<ul><li><p>Enzymatic Mechanism of Human Apurinic/Apyrimidinic Endonuclease against aTHF AP Site Model Substrate</p><p>Sophia T. Mundle, James C. Delaney, John M. Essigmann, and Phyllis R. Strauss*,</p><p>Department of Biology, Northeastern UniVersity, Boston, Massachusetts 02115, and Departments of Biological Engineering andChemistry, Massachusetts Institute of Technology, Cambridge, Massachusetts 02139</p><p>ReceiVed August 26, 2008; ReVised Manuscript ReceiVed NoVember 10, 2008</p><p>ABSTRACT: The endonucleolytic activity of human apurinic/apyrimidinic endonuclease (AP endo) is amajor factor in the maintenance of the integrity of the human genome. There are estimates that this enzymeis responsible for eliminating as many as 105 potentially mutagenic and genotoxic lesions from the genomeof each cell every day. Furthermore, inhibition of AP endonuclease may be effective in decreasing thedose requirements of chemotherapeutics used in the treatment of cancer as well as other diseases. Therefore,it is essential to accurately and directly characterize the enzymatic mechanism of AP endo. Here wedescribe specifically designed double-stranded DNA oligomers containing tetrahydrofuran (THF) with a5-phosphorothioate linkage as the abasic site substrate. Using H218O during the cleavage reaction andleveraging the stereochemical preferences of AP endo and T4 DNA ligase for phosphorothioate substrates,we show that AP endo acts by a one-step associative phosphoryl transfer mechanism on a THF-containingsubstrate.</p><p>Human apurinic/apyrimidinic endonuclease (AP endo,1</p><p>HAP1, Apex, Ref1) is a DNA base excision repair enzymewith a wide variety of functions, including AP endonuclease[cleaving an AP site 5 to a deoxyribose phosphate (dRP)moiety], 3 exonuclease, 3 phosphodiesterase, 3 phos-phatase, RNaseH, and 5 endonuclease activities (reviewedin refs 1 and 2). The characterization of the human enzymeoccurred several years after the Escherichia coli functionalhomologue (ExoIII) was found to have AP endonucleaseactivity (3-10). In addition to the wide variety of functions,mammalian AP endo has been shown to act on many typesof DNA substrate molecules but demonstrates the most robustactivity when acting as a class II AP endonuclease. Theturnover number for 5 cleavage of a reduced AP site is 10s-1 (11), even faster than the highly effective DNA repairenzyme uracil DNA glycosylase (UDG), which has aturnover number for uracil excision of 5 s-1 (12).</p><p>A variety of AP site analogues have been tested in probingthe 5 AP site nicking activity of AP endo (11, 13-15). Ofparticular interest here is the fact that replacement of anonbridging phosphorus oxygen 5 to the AP site with sulfurhas major consequences on enzymatic activity. In 1995,Wilson et al. showed that incision activity on the Sp isomerof a phosphorothioate by the human AP endo is 10000-fold</p><p>reduced while incision on the Rp isomer is only 20-foldreduced (14). Therefore, in a mixture of Sp and Rp stereoi-somers of AP endo substrate, the enzyme will have a vastpreference for cleavage of the Rp stereoisomer.</p><p>We recently proposed a two-step enzymatic mechanismin which Tyr171 acts directly as the attacking nucleophile (16).One way to evaluate this proposal involves use of substrateDNA containing a phosphorothioate linkage. Phosphorothio-ate RNA and DNA have been used in a wide variety ofapplications [reviewed by Summerton (17)], including RNA-mediated interference (RNAi) (18) and as drugs targetedtoward specific pathogenic proteins, as in the case of themalarial topoisomerase II (19). By far, the most specific useof phosphorothioate oligonucleotides has been in the inves-tigationofthestereochemicalcourseofenzymaticreactions(20-23).</p><p>DNA cleavage reactions performed on phosphorothioateDNA in the presence of H218O generate product DNA witha 5 terminal chiral thiophosphate (21). The chirality of theproduct DNA is dependent on both the stereochemistry ofthe starting material (Sp or Rp) and the nature of the enzymaticreaction (one-step reaction with inversion of configurationof the scissile phosphate or two-step reaction, which occurswith no net inversion of configuration). Product DNAgenerated in this manner can then be configurationallydefined using the well-documented stereochemistry of theT4 DNA ligase reaction, through which the pro-R oxygenfrom the 5 terminal thiophosphate donor is always lost toAMP during the course of the ligase reaction (21) (Figure1). Knowing that T4 DNA ligase is able to ligate DNAefficiently when a 5 dRP group is present at the terminusof the donor DNA (24) enabled us to follow the fate of 18Oafter AP endo cleavage of the Rp stereoisomer of substrateDNA, and subsequent ligation of the product DNA with apartner oligonucleotide. We could thus discriminate between</p><p> Supported by National Institutes of Health Grant CA 72702 (toP.R.S.) and NIH Grant CA80024 and NIEHS Grant P30 ES002109(to J.M.E.).</p><p>* To whom correspondence should be addressed. Telephone: (617)373-3492. Fax: (617) 373-2138. E-mail: p.strauss@neu.edu.</p><p> Northeastern University. Massachusetts Institute of Technology.1 Abbreviations: AP endo, apurinic/apyrimidinic endonuclease; AP,</p><p>abasic; BER, base excision repair; dRP, deoxyribose phosphate; ESI-TOF MS, electrospray ionization time-of-flight mass spectrometry; THF,tetrahydrofuran.</p><p>Biochemistry 2009, 48, 1926 19</p><p>10.1021/bi8016137 CCC: $40.75 2009 American Chemical SocietyPublished on Web 12/10/2008</p></li><li><p>a one-step (Figure 1A) and a two-step (Figure 1B) hydrolyticmechanism.</p><p>EXPERIMENTAL PROCEDURES</p><p>Three oligonucleotides were designed such that the APendo reaction site or ligation site was flanked by HaeIIIrestriction sites (underlined). The tetrahydrofuran AP siteanalogue containing a 5 phosphorothioate linkage is repre-sented by sF, while the analogous phosphodiester control isabbreviated as pF: STM5, 5 CCATGCCTGCACGAsFTG-GCCGAATTCTTC 3; STM6, 5 GAAGAATTCGGC-CAGTCGTGCAGGCATGG 3; and STM7, 5 GAAGAAT-TCGGCCAGAGGCCAAGAGCGCGCTTTTGCGCGCTCTTGGCCT3.</p><p>These oligomers were synthesized Trityl-OFF by GeneLink(Hawthorne, NY). DNA oligonucleotide STM5 was gener-ated by automated DNA synthesis (Expedite 8909 DNASynthesizer, PerSeptive Biosystems, Inc., Framingham, MA)and standard phosphoramidite chemistry. The phosphorothio-ate linkage was introduced using the Beaucage (25) sulfu-rizing reagent (3H-1,2-benzodithiol-3-one 1,1-dioxide) (GlenResearch, Sterling, VA), which yields 96% phosphorothio-</p><p>ate linkages. The stable AP site (THF, F) was introducedinto the DNA oligomer using dSpacer CE phosphoramidite{5-O-dimethoxytrityl-1,2-dideoxyribose-3-[(2-cyanoeth-yl)(N,N-diisopropyl)]phosphoramidite} (Glen Research). At-tempts to resolve the Sp and Rp diastereomers by HPLC usingreversed-phase columns and the many conditions describedby Subach et al. (26) for our sequences were unsuccessful.Therefore, the AP endo reaction was performed on a mixtureof diastereomers. DNA samples were PAGE-purified froman 18% preparative gel. All oligomers were greater than 95%pure as determined by 5 32P end labeling with polynucleotidekinase (New England Biolabs, Beverly, MA), resolution onan 18% denaturing polyacrylamide gel, and PhosphorImageranalysis. After PAGE purification, desalted oligomers weredissolved in either sterile H2O or sterile H218O (CambridgeIsotope Laboratories, Inc., Cambridge, MA). The subsequentenzymatic reactions were performed in either 100% H2O orH218O (at 96% isotopic abundance).</p><p>The overall experimental scheme is depicted in Figure 2.The substrate for the AP endo reaction was generated byannealing STM5 and STM6 in equimolar quantities (finalDNA concentration of 4 M). This was accomplished by</p><p>FIGURE 1: Stereochemical course of the reactions described in the text. Panel A shows the fate of 18O (b) in a one-step hydrolytic mechanism.Panel B shows the fate of 18O (b) in a two-step hydrolytic mechanism. Since it is known that AP endonuclease appreciably cleaves onlythe Rp diastereomer, the reaction is depicted using the Rp stereoisomer as the starting material. In a one-step hydrolysis, 18O is transferredto the pro-R oxygen of the cleaved oligomer product but is then lost to AMP during the stereospecific T4 DNA ligase reaction (58). In atwo-step hydrolysis, the heavy oxygen is transferred to the pro-S oxygen of the cleaved product DNA and is retained during the stereospecificT4 DNA ligase reaction. Bond order and charge about the phosphorus were omitted for the sake of stereochemical clarity.</p><p>20 Biochemistry, Vol. 48, No. 1, 2009 Mundle et al.</p></li><li><p>heating the mixture to 70 C and allowing it to cool slowlyto room temperature in either H2O or H218O. The mixturefor the AP endo reaction, performed in a total volume of800 L, contained 750 nM double-stranded substrate DNAand 100 nM AP endo in 50 mM Hepes/NaOH (pH 7.5), 0.1mM EDTA, 65 mM NaCl, 10% glycerol, and 5 mM MgCl2.Initially, a time course (0-3 h) was performed using a totalreaction volume of 5 L and 5 32P end-labeled substrateDNA, which determined that 3 h was an appropriate endpoint for the reaction (Figure 3). Reaction mixtures wereincubated for 3 h at 22 C, and then reactions were terminatedby addition of EDTA to a final concentration of 100 mM.The reaction mixture was desalted using illustra MicroSpinG-25 columns (GE Healthcare, Buckinghamshire, U.K.),phenol-extracted, and ethanol-precipitated in the presence of0.3 M sodium acetate. To ensure that 18O was incorporatedinto the reaction product, a sample was analyzed by massspectrometry as described in Results.</p><p>Following processing of the AP endo reaction product,all subsequent steps were performed in sterile, nonisotopi-cally enriched H2O. Ligation reactions were performed in atotal volume of 100 L. Eight thousand picomoles (8-fold</p><p>molar ratio) STM7 hairpin DNA was mixed with the APendo reaction product. The DNA mixture was heated to 70C and slow-cooled to room temperature for annealing. Thesamples were then allowed to cool to 16 C for 5 min beforeaddition of T4 DNA ligase buffer (ATP included) and 60units of T4 DNA ligase (Promega Corp., Madison, WI). Afterligation reaction mixtures had been incubated for 2 h at 16C, an additional 60 units of T4 DNA ligase and 50 nmol offresh ATP were added. Ligation reactions were allowed toproceed overnight at 16 C. The T4 DNA ligase reactionproduct was processed by G-25 desalting. The sample wasthen digested with 80 units of HaeIII (New England Biolabs)in 120-130 L of 1 NE buffer 2 for 2-4 h at 37 Cfollowed by heat inactivation of the enzyme at 80 C for 20min. Analysis of 100 L of the HaeIII product was thenperformed by electrospray ionization time-of-flight massspectrometry (ESI-TOF MS) by means of an Agilent 1100MSD ESI-TOF instrument calibrated with a commercialtuning mixture just prior to analysis [as in the SupplementaryMethods of Delaney et al. (27) with some minor modifica-tions to the HPLC method].</p><p>ESI-TOF MS afforded the extreme sensitivity and isotopicresolution required to differentiate between 16O and 18O in a7mer single-stranded DNA molecule. Mass accuracy andresolution were typically less than 1 ppm and higher than10000, respectively. The following parameters were used:capillary voltage of -3500 V, nebulizing gas pressure of 35psi, and drying gas flow of 12 L/min at 325 C. Thefragmentor was set at 225 V, and scans were taken fromm/z 100 to 2000. The injection needle was washed twice in100% methanol prior to injection of the sample onto thecolumn. An Agilent 1100 Series thermostated autosamplerin series with a reverse-phase column (Agilent Zorbax SB-Aq, 3.5 m, 2.1 mm 150 mm) was used to introduce thesample at 0.3 mL/min, using a gradient from 0 to 50% Bover 20 min followed by a gradient from 50 to 80% B over5 min, and equilibration from 0 to 0% B for 12 min (A, 10mM ammonium acetate; B, 100% acetonitrile). The time of</p><p>FIGURE 2: Schematic representation of the phosphorothioate experiment to determine the AP endo reaction mechanism. sF represents thetetrahydrofuran AP site analogue containing a 5 phoshorothioate linkage, and analysis of ESI-TOF mass spectra was performed using theextracted ions of the modified single-stranded DNA.</p><p>FIGURE 3: Time course of the AP endo reaction. The ability of APendo to cleave the constructed substrate DNA was examined usingradiolabeled substrate DNA and conditions as described in the text.These data are the average of two independent experiments, eachpoint being determined in duplicate in each experiment.</p><p>Enzymatic Mechanism of AP endo Biochemistry, Vol. 48, No. 1, 2009 21</p></li><li><p>entry into the mass spectrometer for the 15mer AP endoproduct was 9.4 min and for the 7mer AP endoligated/HaeIIIproduct 8.1 min. The expected monoisotopic values for themost populated charge states of a given single-stranded DNAfragment of interest were used to extract the ions from thetotal ion chromatograph; a range of 4 m/z centered aboutthe expected 16O monoisotopic value was used, ensuringrepresentation of both 16O and 18O species. The backgroundwas subtracted from the appropriate extracted ion peak,taking juxtaposed regions of identical width from both sides.</p><p>RESULTS</p><p>Initial experiments were performed to determine suitableconditions for the AP endo reaction. After varying theconcentration of the enzyme and the amount of time thatthe reaction was allowed to proceed, we determined that at750 nM substrate and 100 nM enzyme, a reaction time of3 h was sufficient to convert most, if not all, of the Rpsubstrate DNA into product. Figure 3 represents the timecourse of the AP endo reaction. By 3 h, the rate of thereaction had tapered off, and the amount of product was50% of the amount of substrate. This result indicated thatthe reaction had gone to completion and that cleavage ofthe Sp diastereomer was minimal. Confirmation of the reportthat AP endo cleaves the Rp stereoisomer (14) was obtainedby digestion of the AP endo reaction product with eithernuclease P1 (which cleaves the Sp stereoisomer and not Rp)or snake venom phosphodiesterase (which cleaves the Rpstereoisomer and not Sp). Analysis of these products by ESI-TOF MS confirmed that the DNA refractory to cleavage byAP endo was also resistant to cleavage by snake venomphosphodiesterase but sensitive to cleavage by nuclease P1,as predicted (see the Supporting Information).</p><p>The T4 DNA ligase reaction was optimized using 32P end-labeled substrate DNA. The ratio of AP endo reaction productto STM7 49mer hairpin oligomers was varied. Productformation was maximal with an 8:1 ratio of STM7 acceptorto 5 thiophosphate donor DNA and by addition of extra ATP(0.5 mM) and ligase (60 units) midreaction, as described byCarey et al. (28). Although only 1-3% ligation occurred(data not shown), the quantity of product (80-240 pmol)was sufficient for detection by ESI-TOF MS. Consequently,the reaction was scaled up and performed without theradiolabel (see below). The experiment was designed toeliminate the need for purification of oligonucleotide frag-ments after each enzymatic step, which would have been anarduous task. As judged by mass spect...</p></li></ul>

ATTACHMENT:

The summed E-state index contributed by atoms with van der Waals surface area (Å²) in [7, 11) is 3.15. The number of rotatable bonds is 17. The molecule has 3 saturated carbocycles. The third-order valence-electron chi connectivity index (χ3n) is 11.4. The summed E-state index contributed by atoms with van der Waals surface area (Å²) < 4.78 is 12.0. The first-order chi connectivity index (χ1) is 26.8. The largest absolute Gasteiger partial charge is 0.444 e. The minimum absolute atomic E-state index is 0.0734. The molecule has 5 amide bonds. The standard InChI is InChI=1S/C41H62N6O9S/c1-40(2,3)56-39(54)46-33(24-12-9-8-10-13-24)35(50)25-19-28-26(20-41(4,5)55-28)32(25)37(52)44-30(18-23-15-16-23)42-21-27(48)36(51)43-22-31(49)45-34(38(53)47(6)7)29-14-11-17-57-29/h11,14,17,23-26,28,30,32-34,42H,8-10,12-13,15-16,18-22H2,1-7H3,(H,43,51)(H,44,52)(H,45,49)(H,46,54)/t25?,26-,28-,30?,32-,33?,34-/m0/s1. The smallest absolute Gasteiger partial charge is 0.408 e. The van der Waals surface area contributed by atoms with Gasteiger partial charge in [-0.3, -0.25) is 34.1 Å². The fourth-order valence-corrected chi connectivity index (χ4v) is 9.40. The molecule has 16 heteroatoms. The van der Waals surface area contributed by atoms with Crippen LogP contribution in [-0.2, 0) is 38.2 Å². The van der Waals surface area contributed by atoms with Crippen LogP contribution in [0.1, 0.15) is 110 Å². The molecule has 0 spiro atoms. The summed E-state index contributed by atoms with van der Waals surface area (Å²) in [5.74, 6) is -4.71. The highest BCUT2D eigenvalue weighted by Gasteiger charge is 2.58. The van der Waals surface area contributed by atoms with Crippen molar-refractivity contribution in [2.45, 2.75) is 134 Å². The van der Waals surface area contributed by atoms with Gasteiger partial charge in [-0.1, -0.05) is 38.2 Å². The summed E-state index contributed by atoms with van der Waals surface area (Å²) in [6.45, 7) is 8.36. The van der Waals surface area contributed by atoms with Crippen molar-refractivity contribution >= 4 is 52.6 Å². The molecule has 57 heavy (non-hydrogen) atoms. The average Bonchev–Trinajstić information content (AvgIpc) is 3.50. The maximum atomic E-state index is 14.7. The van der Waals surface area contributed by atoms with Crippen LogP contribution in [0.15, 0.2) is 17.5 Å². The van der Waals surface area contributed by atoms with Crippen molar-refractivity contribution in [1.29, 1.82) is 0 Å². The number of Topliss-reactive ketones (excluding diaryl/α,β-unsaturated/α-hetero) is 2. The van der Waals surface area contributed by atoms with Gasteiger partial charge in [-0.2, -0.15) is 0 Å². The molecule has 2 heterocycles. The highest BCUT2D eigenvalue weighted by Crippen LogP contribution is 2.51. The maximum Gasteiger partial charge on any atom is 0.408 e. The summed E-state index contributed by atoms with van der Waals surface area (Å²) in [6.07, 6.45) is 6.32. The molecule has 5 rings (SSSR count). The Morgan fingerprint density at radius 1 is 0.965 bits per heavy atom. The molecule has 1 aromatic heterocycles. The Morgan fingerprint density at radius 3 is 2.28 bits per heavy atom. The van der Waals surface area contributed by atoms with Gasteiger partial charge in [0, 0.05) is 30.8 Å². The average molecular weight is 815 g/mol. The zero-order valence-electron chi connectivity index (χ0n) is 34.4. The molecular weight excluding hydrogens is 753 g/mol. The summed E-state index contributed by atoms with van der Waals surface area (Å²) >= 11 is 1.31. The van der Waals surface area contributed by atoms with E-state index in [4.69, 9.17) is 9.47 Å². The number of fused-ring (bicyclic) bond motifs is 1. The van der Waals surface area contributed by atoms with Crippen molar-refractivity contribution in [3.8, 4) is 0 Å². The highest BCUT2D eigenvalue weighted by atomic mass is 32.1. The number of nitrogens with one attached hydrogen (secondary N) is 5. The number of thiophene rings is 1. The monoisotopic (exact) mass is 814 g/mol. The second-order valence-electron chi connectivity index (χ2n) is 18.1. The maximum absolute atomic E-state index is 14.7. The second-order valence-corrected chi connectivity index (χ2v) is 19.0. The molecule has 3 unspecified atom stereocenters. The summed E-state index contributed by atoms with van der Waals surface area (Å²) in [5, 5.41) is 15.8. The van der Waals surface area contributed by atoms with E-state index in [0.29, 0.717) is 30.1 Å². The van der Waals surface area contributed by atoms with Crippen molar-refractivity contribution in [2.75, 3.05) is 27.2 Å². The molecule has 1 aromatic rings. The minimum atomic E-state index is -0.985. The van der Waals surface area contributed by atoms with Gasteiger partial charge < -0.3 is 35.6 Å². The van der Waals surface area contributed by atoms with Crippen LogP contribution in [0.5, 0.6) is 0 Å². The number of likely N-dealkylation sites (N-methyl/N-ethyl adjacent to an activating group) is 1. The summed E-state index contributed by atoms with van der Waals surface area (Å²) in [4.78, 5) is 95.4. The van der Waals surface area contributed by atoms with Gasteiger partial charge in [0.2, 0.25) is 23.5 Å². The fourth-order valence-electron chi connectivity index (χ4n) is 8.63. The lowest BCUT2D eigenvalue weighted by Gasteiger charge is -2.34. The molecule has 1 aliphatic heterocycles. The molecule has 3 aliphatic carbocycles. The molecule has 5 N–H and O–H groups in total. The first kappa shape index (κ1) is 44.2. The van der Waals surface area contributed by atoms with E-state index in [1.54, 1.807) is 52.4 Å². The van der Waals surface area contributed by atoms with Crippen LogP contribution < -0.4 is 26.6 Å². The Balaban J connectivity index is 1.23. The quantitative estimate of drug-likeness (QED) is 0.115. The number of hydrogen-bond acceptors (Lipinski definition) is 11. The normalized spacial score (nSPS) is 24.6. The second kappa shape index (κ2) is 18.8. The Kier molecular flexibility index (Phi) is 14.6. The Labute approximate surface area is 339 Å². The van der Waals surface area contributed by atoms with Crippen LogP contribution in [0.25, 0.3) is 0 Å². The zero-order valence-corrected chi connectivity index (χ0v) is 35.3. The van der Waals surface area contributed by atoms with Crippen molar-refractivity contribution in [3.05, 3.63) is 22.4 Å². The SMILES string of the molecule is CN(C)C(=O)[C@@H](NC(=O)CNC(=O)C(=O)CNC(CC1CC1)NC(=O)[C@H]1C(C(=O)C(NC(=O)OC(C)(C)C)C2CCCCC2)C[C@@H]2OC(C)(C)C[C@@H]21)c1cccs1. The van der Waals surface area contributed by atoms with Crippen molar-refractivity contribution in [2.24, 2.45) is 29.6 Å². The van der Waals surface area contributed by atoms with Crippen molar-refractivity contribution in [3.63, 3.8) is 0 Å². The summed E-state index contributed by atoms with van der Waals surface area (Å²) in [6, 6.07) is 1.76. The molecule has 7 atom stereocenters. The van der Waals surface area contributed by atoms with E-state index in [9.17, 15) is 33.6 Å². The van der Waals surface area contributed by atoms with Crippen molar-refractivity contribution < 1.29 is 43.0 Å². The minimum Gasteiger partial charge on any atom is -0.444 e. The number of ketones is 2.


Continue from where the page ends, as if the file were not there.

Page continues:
Recommended

View more >